Incidentally, I never quite understood why people in general are so willing to definitively ascribe certain behavioral and personality traits to breeds of dog when doing so to the same degree with people would be openly racist. Like, yeah, we all have certain genetics and certain proclivities and tendencies as a result. Thing is, the inescapable parts of that are stuff like *hair color,* and *skin color,* and *general bone structure,* and so forth… whereas things like personality and temper are seen to be far more a function of the individual and their upbringing. We tend to accept that when it comes to human beings, but with dogs our view of “breeds” can sometimes be as antiquated as phrenology.

          I like to think these folks didn’t mention the breed because they’re aware of the stereotype, and also the fact that stereotypes, while always coming from somewhere, are also always unfair, and inaccurate just as much as they’re not. Though the fact they go out of their way to mention breed at all, even if all they say is that they won’t identify it, does make me wonder if they don’t hold some bit of a grudge regardless – since clearly they knew what folks would infer.

          Dogs are bred towards certain ends, and they wind up being distinctive and different. People aren’t specifically bred towards different ends (unless you ascribe to the whole “ancient aliens seeded us here” thing), but they still wind up being distinctive and different. That said, a person’s genetic background is not the be-all-end-all indicator of their personality and behavior in the future. So why are people so willing to think that way when it comes to dogs? That, I’ve never understood.

          But mainly, I’ve known many dogs in my life, including many Pitbulls and Dobermans/men (like I say, I used to live in Brooklyn), and the only dog attacks I’ve ever seen personally came from a black lab. When I was an infant our family black lab used to hear me crying, and come into my room and circle my crib and lick my hand through the bars until I called down enough to sleep, and when I’d wake up she’d still be there in the morning. Although in college, another black lab nearly bit my girlfriend’s nose off, thoroughly unprovoked. The key detail in these cases wasn’t the breed of dog – it was the fact that the owner of the second black lab was a rapist piece of shit whose own personality was domineering and frequently violent.

          So I mean, I definitely know where I stand on that particular issue. “Nature VERSUS nurture” only implies what is a totally false dichotomy.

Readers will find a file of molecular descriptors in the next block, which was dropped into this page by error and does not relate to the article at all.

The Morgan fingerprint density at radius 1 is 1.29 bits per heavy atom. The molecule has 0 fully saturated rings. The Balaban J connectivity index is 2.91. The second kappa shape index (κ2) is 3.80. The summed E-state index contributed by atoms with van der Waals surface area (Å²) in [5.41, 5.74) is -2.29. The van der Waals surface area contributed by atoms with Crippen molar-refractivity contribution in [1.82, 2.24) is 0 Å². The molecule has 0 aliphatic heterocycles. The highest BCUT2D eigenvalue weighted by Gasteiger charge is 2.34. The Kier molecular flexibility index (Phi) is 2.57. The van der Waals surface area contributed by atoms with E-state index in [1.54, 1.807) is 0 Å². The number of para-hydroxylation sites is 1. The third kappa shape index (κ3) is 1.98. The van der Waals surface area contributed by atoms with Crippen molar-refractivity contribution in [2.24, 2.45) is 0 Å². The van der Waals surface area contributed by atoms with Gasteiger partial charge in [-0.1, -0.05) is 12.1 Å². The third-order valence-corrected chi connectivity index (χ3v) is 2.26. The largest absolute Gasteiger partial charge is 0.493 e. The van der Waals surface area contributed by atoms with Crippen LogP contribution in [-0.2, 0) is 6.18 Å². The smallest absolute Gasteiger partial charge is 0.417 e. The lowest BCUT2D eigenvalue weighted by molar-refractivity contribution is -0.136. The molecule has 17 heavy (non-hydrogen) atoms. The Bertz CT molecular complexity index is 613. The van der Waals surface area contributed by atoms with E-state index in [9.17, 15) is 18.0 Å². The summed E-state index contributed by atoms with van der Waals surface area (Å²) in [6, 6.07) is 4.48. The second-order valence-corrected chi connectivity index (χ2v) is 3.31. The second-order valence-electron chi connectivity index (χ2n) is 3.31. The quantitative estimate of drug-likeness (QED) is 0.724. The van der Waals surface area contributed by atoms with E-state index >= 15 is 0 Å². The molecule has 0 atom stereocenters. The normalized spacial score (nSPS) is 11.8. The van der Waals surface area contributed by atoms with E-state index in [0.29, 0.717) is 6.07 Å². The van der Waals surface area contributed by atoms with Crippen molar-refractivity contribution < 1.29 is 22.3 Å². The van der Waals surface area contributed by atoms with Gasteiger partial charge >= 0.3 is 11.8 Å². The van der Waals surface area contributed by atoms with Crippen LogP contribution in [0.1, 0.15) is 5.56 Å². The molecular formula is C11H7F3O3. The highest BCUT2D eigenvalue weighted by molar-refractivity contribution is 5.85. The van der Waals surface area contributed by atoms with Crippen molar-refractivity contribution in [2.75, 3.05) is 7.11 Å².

• AngoraFish says:

        Nuclear weapons are all the fault of humans too, but I’d still prefer that we get rid of nuclear weapons since that’s hella easier than getting rid of moronic humans.

        • poliovaccine says:

          A.) Given their entrenched role in international politics today, I’d say getting rid of nukes is about *equally* as impossible as getting rid of moronic humans – short of WWIII… in either case. Just look at nuclear disarmament in MGSV for an example.

          B.) Nuclear weapons are not living things whose behavior is variable according to their treatment and upbringing.

          • AngoraFish says:

            B.) Nuclear weapons are not living things whose behavior is variable according to their treatment and upbringing AND GENETICS, INCLUDING PHYSICAL BUILD AND TEMPERAMENT, AS WELL AS HISTORICAL ASSOCIATIONS THAT ARE TYPICALLY WHY PEOPLE OWN THEM IN THE FIRST PLACE.

            There, corrected that for you.

            Now I’ve gota run – my leopard needs to be taken for a walk in the park.

  6. Barts says:

    Bought instantly. And I don’t even like horror games. And I prefer cats (have two currently, had many) over dogs.

    But hey, if I can help animal in need and people who cry over her, all by the virtue of RockPaperShotgun, that’s one shot on the house.

  7. mitrovarr says:

    I can appreciate that a fundraiser might be faster than a lawsuit, but I do hope they go after the other dog owner for damages. If your dog gets off leash and savages another dog, you’re liable. There is no reason to let them other dog owner off the hook, and good reasons to hound them even if the funds can be made up another way (to stop then from owning dangerous dogs, for instance).

    • poliovaccine says:

      Agreed, 100% – owners should be held accountable in cases like this. Because, when they’re not, people just blame the breed.

      And, like you say, it’s less about the money than the risk to others in the future. Today’s small dog is tomorrow’s small child.

  8. poliovaccine says:

    I probably would have bought this anyway if it were only horror games. The dog thing is just the icing on the bargain, so to speak.

  9. MrDowntempo says:

    Not actually an MS-DOS executable right? If it is, that’d be a huge bonus for me.